[T]ackled, hit with a baton, pinned to the ground, punched repeatedly in the ribs, kneed in the head, Tasered four times and then struck in the face with the Taser device eight times.

As the confrontation escalated, a terrified, unarmed and confused Thomas heard the sounds of latex gloves snapping and the voice of Officer Ramos, threatening, "See my fists.... They are getting ready to f--k you up." As Thomas was pushed into the ground he pled for his life. At times he apologized, while gasping for breath, imploring officers -- "I can't breathe." After his begging and apologies went unheeded, Thomas desperately made one of his final requests: He called out for his father, "Dad, help me!" As witnesses watched and recording devices captured the events, the beating proceeded, even after Thomas' bloodied and broken body went quietly limp. Thomas was transported to hospital where he died five days later. The horrendous hospital photographs resembled that of a white modern day homeless Emmett Till, a bloodied and discolored unconscious man with tubes jammed in his throat, barely recognizable to those who knew him.

Possible Next Steps

As Thomas' parents joined a peaceful crowd of supporters in Fullerton last night, Kelly's devoted father noted that legal avenues were not exhausted. In addition to the civil tort of wrongful death and possible civil rights lawsuits, the federal government could bring criminal charges of their own, as the FBI opened an investigation in 2011 during the pendency by the local prosecution. A civil suit pursued by Thomas' heirs would only require them to prove their case by a lower standard, preponderance of the evidence. This "more likely than not" standard is far more easy to establish than the "beyond a reasonable doubt" standard required of prosecutors in criminal cases.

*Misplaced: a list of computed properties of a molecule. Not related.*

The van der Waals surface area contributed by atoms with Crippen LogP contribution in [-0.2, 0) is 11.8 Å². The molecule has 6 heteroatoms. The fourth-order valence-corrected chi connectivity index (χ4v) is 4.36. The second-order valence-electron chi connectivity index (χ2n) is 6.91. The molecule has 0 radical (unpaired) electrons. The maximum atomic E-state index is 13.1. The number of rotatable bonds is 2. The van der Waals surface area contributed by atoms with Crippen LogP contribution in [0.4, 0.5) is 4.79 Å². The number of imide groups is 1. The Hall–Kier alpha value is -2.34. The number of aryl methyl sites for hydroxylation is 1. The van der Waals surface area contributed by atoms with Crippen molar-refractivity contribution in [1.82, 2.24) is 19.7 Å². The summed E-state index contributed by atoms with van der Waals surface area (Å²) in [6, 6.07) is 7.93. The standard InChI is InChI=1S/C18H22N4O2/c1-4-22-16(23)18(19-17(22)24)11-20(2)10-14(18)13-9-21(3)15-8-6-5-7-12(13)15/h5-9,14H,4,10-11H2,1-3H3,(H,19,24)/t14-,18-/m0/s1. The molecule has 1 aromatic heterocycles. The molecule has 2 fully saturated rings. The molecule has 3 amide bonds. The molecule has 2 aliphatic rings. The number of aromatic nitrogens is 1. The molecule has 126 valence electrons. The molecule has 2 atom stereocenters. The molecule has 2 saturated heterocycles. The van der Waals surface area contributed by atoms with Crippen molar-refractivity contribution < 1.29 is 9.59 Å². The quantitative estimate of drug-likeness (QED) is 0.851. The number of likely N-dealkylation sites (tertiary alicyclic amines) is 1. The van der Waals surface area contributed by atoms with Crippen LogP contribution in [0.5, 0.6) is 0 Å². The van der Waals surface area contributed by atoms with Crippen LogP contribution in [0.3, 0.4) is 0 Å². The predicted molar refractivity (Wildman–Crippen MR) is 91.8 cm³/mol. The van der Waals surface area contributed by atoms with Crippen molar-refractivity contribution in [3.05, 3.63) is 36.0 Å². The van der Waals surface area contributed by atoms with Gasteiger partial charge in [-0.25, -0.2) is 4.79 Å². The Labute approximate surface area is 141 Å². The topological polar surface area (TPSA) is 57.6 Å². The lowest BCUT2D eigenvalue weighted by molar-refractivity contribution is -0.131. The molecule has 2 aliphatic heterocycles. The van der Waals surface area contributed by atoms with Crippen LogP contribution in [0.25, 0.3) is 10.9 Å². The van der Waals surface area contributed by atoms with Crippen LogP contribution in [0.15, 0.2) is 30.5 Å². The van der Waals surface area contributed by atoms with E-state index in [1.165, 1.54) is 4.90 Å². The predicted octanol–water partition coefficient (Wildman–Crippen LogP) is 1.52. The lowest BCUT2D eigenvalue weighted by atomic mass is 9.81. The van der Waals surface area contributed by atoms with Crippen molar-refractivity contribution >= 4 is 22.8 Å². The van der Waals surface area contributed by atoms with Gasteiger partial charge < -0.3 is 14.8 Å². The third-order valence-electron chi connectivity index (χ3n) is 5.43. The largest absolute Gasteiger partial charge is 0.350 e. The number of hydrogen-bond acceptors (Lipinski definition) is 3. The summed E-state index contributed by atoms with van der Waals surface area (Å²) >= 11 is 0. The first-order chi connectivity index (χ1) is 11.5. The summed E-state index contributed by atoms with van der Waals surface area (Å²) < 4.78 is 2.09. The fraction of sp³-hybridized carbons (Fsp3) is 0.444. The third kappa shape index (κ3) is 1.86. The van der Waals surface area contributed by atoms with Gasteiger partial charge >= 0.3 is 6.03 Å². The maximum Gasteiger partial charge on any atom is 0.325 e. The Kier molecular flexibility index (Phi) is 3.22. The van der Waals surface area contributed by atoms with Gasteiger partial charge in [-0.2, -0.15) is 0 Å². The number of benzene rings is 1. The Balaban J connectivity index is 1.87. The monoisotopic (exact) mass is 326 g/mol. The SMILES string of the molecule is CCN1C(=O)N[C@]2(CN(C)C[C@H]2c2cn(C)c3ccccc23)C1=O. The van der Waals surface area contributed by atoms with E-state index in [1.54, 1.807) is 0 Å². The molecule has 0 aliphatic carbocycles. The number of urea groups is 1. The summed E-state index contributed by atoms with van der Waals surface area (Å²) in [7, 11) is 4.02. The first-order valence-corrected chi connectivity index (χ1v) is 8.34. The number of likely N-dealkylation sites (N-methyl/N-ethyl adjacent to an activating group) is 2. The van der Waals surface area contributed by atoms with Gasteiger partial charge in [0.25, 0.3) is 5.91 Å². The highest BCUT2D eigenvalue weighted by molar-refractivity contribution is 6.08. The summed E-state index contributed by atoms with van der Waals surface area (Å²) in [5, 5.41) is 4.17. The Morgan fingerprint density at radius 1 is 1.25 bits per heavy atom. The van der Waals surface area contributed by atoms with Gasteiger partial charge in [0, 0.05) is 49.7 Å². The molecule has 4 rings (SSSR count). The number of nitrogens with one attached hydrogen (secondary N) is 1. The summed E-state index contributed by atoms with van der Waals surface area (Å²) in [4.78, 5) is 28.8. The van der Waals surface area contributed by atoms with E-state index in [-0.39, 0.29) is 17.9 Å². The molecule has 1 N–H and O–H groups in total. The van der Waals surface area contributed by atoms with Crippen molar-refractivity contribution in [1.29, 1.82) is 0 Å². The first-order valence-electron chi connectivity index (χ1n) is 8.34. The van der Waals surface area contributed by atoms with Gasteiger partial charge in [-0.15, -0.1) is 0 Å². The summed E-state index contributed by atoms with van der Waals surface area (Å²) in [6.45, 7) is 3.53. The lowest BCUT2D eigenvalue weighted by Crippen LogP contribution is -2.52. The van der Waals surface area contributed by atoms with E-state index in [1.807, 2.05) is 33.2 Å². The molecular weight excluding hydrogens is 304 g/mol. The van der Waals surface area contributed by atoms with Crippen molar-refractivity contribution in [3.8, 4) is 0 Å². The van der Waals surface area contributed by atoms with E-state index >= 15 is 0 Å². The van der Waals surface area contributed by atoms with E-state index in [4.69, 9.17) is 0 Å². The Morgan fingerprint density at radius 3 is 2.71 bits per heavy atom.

The Fifth Amendment prohibition of double jeopardy in criminal cases does not preclude a federal prosecution of the officers involved. Double jeopardy prevents the same authorities from reprosecuting a case on the same charges (or a lesser included offense) after an acquittal, but not federal prosecutors. Indeed, federal prosecutors could use evidence collected by local authorities in their case. An FBI representative stated late Monday, "With the conclusion of the state court trial, investigators will examine the evidence and testimony to determine if further investigation is warranted at the federal level." If a federal criminal case is pursued, it will most likely involve a statute dating back to the post civil war era, 18 USC 242, Deprivation of Civil Rights Under Color of Law. First intended to protect newly freed slaves from abuses at the hands of local southern sheriffs the law has been used against prison guards, a judge who sexually assaulted women, and some of the officers involved in the beating of Rodney King. If a federal criminal trial takes place the jury pool could encompass several California counties that make up the Central District of California.

Note: Brian Levin is an advisor to the National Coalition for the Homeless and has testified before the Senate on violence against homeless persons.